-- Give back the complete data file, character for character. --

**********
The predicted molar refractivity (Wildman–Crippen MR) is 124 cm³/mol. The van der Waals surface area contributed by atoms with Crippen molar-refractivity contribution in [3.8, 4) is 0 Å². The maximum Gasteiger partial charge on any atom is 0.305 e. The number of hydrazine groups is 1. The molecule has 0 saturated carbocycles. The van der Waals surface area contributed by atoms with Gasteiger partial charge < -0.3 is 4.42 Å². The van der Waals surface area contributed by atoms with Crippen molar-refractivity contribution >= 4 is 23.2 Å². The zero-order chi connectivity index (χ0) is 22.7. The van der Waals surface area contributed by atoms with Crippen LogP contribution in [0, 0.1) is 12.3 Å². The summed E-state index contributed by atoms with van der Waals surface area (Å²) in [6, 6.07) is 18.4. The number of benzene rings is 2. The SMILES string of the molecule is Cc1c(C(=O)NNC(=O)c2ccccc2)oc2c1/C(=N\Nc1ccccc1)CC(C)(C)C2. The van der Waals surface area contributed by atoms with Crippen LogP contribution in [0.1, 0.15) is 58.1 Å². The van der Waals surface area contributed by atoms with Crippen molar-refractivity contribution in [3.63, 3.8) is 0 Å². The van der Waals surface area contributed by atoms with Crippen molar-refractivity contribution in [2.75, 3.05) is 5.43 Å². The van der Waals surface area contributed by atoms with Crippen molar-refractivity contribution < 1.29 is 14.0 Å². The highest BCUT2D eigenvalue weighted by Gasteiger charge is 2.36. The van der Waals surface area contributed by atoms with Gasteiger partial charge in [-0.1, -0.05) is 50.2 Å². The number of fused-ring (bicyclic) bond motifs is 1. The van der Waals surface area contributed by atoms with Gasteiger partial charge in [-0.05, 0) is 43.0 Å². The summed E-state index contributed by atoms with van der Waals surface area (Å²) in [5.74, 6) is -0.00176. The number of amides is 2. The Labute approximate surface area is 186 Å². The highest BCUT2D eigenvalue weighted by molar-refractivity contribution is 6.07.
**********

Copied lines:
The predicted molar refractivity (Wildman–Crippen MR) is 124 cm³/mol. The van der Waals surface area contributed by atoms with Crippen molar-refractivity contribution in [3.8, 4) is 0 Å². The maximum Gasteiger partial charge on any atom is 0.305 e. The number of hydrazine groups is 1. The molecule has 0 saturated carbocycles. The van der Waals surface area contributed by atoms with Gasteiger partial charge < -0.3 is 4.42 Å². The van der Waals surface area contributed by atoms with Crippen molar-refractivity contribution >= 4 is 23.2 Å². The zero-order chi connectivity index (χ0) is 22.7. The van der Waals surface area contributed by atoms with Crippen LogP contribution in [0, 0.1) is 12.3 Å². The summed E-state index contributed by atoms with van der Waals surface area (Å²) in [6, 6.07) is 18.4. The number of benzene rings is 2. The SMILES string of the molecule is Cc1c(C(=O)NNC(=O)c2ccccc2)oc2c1/C(=N\Nc1ccccc1)CC(C)(C)C2. The van der Waals surface area contributed by atoms with Crippen LogP contribution in [0.1, 0.15) is 58.1 Å². The van der Waals surface area contributed by atoms with Crippen molar-refractivity contribution in [3.63, 3.8) is 0 Å². The van der Waals surface area contributed by atoms with Crippen molar-refractivity contribution in [2.75, 3.05) is 5.43 Å². The van der Waals surface area contributed by atoms with Crippen molar-refractivity contribution < 1.29 is 14.0 Å². The highest BCUT2D eigenvalue weighted by Gasteiger charge is 2.36. The van der Waals surface area contributed by atoms with Gasteiger partial charge in [-0.1, -0.05) is 50.2 Å². The number of fused-ring (bicyclic) bond motifs is 1. The van der Waals surface area contributed by atoms with Gasteiger partial charge in [-0.05, 0) is 43.0 Å². The summed E-state index contributed by atoms with van der Waals surface area (Å²) in [5.74, 6) is -0.00176. The number of amides is 2. The Labute approximate surface area is 186 Å². The highest BCUT2D eigenvalue weighted by molar-refractivity contribution is 6.07.